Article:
Ikea cookers

(4 Posts)
BertieBotts Mon 21-Dec-15 11:37:51

Sorry for the very boring question!

We are currently moving into an apartment which has a cooker already there, electric, oven and hob. It doesn't work properly and you have to switch it off at the fuse box to stop it from continuously giving out a low level of heat. Obviously, this isn't ideal. We've only actually used it once and found it slow to heat up and I'm not sure that it really got to the proper temperature (I've put an oven thermometer in our amazon basket, but don't have anything to check currently.)

In our current house, we have an ikea oven which was given by a friend when they upgraded theirs. We're taking the ikea oven with us, but will probably store it for now, as it doesn't look like it's compatible with the hobs which are already in place in the new house. But having used that new-house oven once, I'm NOT enthusiastic about the concept of, say, cooking Christmas dinner there. To store it means putting it in a basement cupboard whereas we live on the second floor. DH and I can't carry it between us, it took three people to get it up last time. They're moving it today, so if I want to argue for replacing it/leaving it in the kitchen immediately, then I need to be quick!

I'm looking at prices of ikea hobs with a view to just replacing the entire unit which is there at the moment (apparently fixing it will cost around €400, which is silly, especially when it's - best guess - about 22 years old.) but I can't get my head around how it works buying a separate hob and oven and somehow sticking them together. The oven we have is a built in one, but we've just been using it freestanding. I think that the one in the house already is freestanding, it's certainly a joined unit rather than separate, the controls are all on one panel. The oven we have already works great, so I don't want to replace that.

Would we have to buy a cupboard unit to stick the two ikea things into?

Kerberos Mon 21-Dec-15 14:38:51

Hi. You've not given a lot of information about what you have. Any chance of a photo of your new house set up - and of the ikea oven? Might help us to make sense of it a bit better?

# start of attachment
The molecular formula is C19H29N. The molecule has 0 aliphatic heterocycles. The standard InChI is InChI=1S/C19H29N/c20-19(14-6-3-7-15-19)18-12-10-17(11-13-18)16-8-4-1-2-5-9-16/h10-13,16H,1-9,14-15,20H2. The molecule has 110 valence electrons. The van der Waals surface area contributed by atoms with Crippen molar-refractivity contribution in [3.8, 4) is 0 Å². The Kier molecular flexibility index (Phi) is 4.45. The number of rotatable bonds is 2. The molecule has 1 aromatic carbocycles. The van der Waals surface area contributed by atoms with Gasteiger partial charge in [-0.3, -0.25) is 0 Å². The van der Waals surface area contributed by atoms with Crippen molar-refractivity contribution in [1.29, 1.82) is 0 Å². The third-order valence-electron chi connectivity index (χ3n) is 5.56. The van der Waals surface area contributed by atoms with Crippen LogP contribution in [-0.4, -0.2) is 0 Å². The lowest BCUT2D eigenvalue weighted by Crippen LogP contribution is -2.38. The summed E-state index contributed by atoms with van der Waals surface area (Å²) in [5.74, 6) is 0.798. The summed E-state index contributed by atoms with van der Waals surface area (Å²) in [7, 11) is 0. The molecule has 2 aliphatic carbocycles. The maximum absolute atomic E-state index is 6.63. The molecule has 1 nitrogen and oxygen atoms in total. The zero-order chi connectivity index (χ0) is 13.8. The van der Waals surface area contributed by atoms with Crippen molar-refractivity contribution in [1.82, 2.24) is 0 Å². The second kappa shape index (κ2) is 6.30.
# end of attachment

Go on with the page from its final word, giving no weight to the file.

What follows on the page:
RNBrie Mon 21-Dec-15 14:51:24

If you have a built in oven, you'd need to buy a cupboard unit and the worksurface to go on top. A hole would be cut out of the worksurface to hold the hob and the oven would fit in the cupboard bit. I've never seen anyone do this as a freestanding bit of furniture, I'm not sure it would even be possible unless the hob is really narrow because there wouldn't be enough worksurface on either side of the hob to support it properly. Usually a hob would be built into one long bit of worksurface.

If the kitchen currently has a freestanding oven then you'd be best off replacing the whole thing. A picture of the new kitchen would certainly help!

DotterP Mon 21-Dec-15 15:08:41

If the current cooker is free-standing job (I think that's what you are describing - a picture would help) then yes you will need to buy a cabinet to slot in the Ikea oven and the new hob will sit in the top of the cabinet. Most oven cabinets/built-in ovens/built in hobs are a standard size fit (although still wise to measure), so you don't necessarily need to buy everything from Ikea.

Have you got someone to install it if you do get rid of the old cooker? Fitting a built in electric oven/hob is a job most capable DIYers can do, but in an old house you might have to do some wiring. And the electrics sound a bit dodgy if the oven is constantly giving out heat unless isolated at the fuse box. I would definitely want someone who knew what they were doing to look at that before messing around with it. Can you arrange that before Christmas?

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